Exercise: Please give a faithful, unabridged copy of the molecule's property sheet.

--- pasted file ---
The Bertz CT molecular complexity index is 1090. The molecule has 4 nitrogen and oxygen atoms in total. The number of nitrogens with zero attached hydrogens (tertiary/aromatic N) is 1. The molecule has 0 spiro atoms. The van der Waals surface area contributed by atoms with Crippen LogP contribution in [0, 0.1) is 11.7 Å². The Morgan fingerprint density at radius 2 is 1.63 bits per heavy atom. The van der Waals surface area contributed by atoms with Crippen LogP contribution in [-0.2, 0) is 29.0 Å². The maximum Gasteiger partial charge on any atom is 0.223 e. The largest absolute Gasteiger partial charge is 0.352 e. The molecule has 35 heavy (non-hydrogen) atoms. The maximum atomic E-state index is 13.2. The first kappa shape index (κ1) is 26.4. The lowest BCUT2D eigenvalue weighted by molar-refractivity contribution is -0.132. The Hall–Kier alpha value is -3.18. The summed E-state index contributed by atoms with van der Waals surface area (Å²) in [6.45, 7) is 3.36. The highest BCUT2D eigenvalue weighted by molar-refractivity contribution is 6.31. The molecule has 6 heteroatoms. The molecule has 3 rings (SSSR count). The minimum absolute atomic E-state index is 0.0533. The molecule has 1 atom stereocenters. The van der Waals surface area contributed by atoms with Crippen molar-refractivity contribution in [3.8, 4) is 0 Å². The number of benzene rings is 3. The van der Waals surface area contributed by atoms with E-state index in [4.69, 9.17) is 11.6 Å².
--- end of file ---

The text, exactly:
The Bertz CT molecular complexity index is 1090. The molecule has 4 nitrogen and oxygen atoms in total. The number of nitrogens with zero attached hydrogens (tertiary/aromatic N) is 1. The molecule has 0 spiro atoms. The van der Waals surface area contributed by atoms with Crippen LogP contribution in [0, 0.1) is 11.7 Å². The Morgan fingerprint density at radius 2 is 1.63 bits per heavy atom. The van der Waals surface area contributed by atoms with Crippen LogP contribution in [-0.2, 0) is 29.0 Å². The maximum Gasteiger partial charge on any atom is 0.223 e. The largest absolute Gasteiger partial charge is 0.352 e. The molecule has 35 heavy (non-hydrogen) atoms. The maximum atomic E-state index is 13.2. The first kappa shape index (κ1) is 26.4. The lowest BCUT2D eigenvalue weighted by molar-refractivity contribution is -0.132. The Hall–Kier alpha value is -3.18. The summed E-state index contributed by atoms with van der Waals surface area (Å²) in [6.45, 7) is 3.36. The highest BCUT2D eigenvalue weighted by molar-refractivity contribution is 6.31. The molecule has 6 heteroatoms. The molecule has 3 rings (SSSR count). The minimum absolute atomic E-state index is 0.0533. The molecule has 1 atom stereocenters. The van der Waals surface area contributed by atoms with Crippen molar-refractivity contribution in [3.8, 4) is 0 Å². The number of benzene rings is 3. The van der Waals surface area contributed by atoms with E-state index in [4.69, 9.17) is 11.6 Å².